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Just Dandy

I never could smell smoke,
olfactory alerts come only
in some extremity, like the nearly deaf
cringing at a rifle crack,
unless that's just Johnny Belinda.

I don't know, never smelled it;
was more concerned with what your fingers did
than that they yellowed.
Two packs, three? You hid it from me,
not well, but I wasn't trying.
You'd slip from your mother's house,
and come back shivering to a where've you been,
and a glib Orion's rising, or a got the mail
swagger, down pat, and I believed.


My father will die soon
of the smoke I cursed from the backseat
family truckster, hanging my head
from the window, gasping green
and choking.

He dies of smoke I couldn't smell on you,
I who reveled in the acrid burn
of skunk crying you're alive, you're alive
and those five are still with you
like poking pins in numb spots,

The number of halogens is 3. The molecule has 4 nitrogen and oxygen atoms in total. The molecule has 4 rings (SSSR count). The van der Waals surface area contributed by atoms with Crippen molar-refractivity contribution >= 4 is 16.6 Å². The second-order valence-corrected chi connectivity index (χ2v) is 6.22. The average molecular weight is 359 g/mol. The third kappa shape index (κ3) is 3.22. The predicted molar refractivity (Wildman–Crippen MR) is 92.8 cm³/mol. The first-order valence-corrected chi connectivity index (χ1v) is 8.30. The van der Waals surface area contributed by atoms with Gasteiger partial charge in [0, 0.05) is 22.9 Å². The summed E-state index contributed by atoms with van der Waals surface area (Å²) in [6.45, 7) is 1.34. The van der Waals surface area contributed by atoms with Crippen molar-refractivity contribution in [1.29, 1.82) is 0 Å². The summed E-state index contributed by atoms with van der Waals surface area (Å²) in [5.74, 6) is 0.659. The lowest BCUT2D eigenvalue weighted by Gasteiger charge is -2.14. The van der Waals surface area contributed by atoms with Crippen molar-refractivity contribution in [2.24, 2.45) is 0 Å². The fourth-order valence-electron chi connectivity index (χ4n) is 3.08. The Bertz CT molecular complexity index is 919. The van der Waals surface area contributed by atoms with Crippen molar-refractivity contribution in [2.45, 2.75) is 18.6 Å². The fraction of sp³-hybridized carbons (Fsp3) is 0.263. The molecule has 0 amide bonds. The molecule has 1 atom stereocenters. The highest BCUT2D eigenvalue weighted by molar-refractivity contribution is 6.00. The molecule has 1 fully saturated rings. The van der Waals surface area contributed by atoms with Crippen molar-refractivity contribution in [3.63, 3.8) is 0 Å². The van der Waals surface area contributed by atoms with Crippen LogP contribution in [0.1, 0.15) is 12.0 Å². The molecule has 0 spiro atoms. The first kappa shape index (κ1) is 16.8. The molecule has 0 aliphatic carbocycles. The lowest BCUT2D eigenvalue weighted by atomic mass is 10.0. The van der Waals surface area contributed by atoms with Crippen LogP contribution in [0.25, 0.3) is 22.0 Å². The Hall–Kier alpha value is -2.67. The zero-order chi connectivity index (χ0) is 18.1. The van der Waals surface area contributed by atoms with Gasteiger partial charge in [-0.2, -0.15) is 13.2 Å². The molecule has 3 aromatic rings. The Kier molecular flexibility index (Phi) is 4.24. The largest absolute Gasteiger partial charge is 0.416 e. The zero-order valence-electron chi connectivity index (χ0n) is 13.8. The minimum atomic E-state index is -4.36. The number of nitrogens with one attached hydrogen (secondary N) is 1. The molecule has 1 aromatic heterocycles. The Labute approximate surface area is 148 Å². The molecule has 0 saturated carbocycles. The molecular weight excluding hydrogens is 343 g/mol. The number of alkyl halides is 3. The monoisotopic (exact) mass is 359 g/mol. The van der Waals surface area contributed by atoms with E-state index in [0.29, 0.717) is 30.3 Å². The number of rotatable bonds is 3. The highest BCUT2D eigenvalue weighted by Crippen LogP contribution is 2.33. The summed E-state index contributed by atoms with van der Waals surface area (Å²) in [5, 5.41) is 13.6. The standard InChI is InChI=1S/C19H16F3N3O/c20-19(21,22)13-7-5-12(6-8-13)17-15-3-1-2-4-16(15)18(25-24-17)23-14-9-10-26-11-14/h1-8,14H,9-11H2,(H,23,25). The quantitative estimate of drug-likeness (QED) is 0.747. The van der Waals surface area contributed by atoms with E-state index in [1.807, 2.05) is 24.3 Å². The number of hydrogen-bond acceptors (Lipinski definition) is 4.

hoping for the pain.

I was paying attention then, to the gurgle
of pipe tamp in the darkness,
in the bad reception a.m.
distorting Herb Score into squeals
like the ball's still coming at his head
and the glow of the single match sucked down
then bright, bright.
I had to notice, too many Christmases,
small box, new pipe, and he'd lose it
or break it bang on the steeltoe boot sole.
But he says it's dandy. Just dandy.


You stopped, suddenly,
but I'd known long since, and shrugged
at my fuzzy ideals, sounding just like
us standing in the downpour when a raindrop
caught the hot tip and snuff, sizzle, out.

Three years since, while my father's child
erases herself from that yelping brat
and watches in passive silence as he
smokes rings around you both.

You dream still of smoking, you told me
as we giggled of armageddon and our plans,
with two days left, how you'd smoke
and I'd eat nothing but ice cream and marvel
how the end of the world looks great
from behind a spoon or haze.